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Artless: Ignorance in the Novel and the Making of Modern Character

  • Author(s): White, Brandon
  • Advisor(s): Blanton, C. D.
  • et al.
Abstract

Two things tend to be claimed about the modernist novel, as exemplified at its height by Virginia Woolf’s The Waves (1931) — first, that it abandons the stability owed to conventional characterization, and second, that the narrow narration of intelligence alone survives the sacrifice. For The Waves, the most common way of putting this is to say that the novel contains “not characters, but characteristics,” “not characters[,] but voices,” but that the voices that remain capture “highly conscious intelligence” at work. Character fractures, but intelligence is enshrined.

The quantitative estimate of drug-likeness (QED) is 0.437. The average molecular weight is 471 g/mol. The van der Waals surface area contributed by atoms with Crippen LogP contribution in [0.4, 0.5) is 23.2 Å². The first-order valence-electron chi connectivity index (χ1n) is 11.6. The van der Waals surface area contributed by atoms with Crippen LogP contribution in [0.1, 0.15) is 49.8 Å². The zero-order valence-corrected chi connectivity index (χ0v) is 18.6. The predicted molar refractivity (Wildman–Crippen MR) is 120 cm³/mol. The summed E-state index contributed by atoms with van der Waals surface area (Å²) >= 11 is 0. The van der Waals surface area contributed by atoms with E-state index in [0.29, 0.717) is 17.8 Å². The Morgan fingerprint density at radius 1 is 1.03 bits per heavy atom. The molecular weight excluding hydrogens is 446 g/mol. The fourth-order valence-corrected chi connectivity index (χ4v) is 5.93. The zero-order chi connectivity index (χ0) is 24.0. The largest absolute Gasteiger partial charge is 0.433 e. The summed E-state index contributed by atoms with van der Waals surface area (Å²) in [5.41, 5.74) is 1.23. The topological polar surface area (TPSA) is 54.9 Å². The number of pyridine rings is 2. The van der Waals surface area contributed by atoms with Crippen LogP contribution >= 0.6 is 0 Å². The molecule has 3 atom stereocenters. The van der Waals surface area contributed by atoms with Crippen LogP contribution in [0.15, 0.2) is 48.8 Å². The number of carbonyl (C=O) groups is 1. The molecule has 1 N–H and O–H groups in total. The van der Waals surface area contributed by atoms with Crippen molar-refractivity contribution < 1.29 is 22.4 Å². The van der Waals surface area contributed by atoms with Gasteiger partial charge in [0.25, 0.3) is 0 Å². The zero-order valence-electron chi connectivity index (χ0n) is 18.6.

“Artless: Ignorance in the Novel and the Making of Modern Character” argues that both of these presumptions are misplaced, and that the early moments of British modernism instead consolidated characterization around a form of ignorance, or what I call “artlessness” — a condition through which characters come to unlearn the educations that have constituted them, and so are able to escape the modes of knowledge imposed by the prevailing educational establishment. Whether for Aristotle or Hegel, Freud or Foucault, education has long been understood as the means by which subjects are formed; with social circumstances put in place before us, any idea of independent character is only a polite fiction. In fiction itself, this process is built into the form of the Bildungsroman, where the narrative ends only when socialization is secured, with fit elements absorbed into the social structure, and unfit elements expunged. With the passage of the Elementary Education Act of 1870, the British government was for the first time able to assert this influence explicitly, establishing secular state control of education and creating an enormous class of newly literate readers. Modernism’s signature style — its baroque locutions, its obscure references — has most often been read as the attempt of educated elites to alienate these inexperienced readers by making literature intelligible only to the eminently intelligent. But when facing the state’s newly acknowledged role in socializing subjects, novelists as otherwise antagonistic to one another’s work as Henry James, Thomas Hardy, D. H. Lawrence, and the aesthetes of the Bloomsbury group, from Lytton Strachey and John Maynard Keynes to Virginia Woolf, all commonly responded, I contend, by resisting education’s role in forming character in the first place. The figures who would go on to shape the modernist movement used their narratives to escape this pedagogical construct, imagining an alternative to the Bildungsroman model capable of chronicling an incremental divestment from social authority.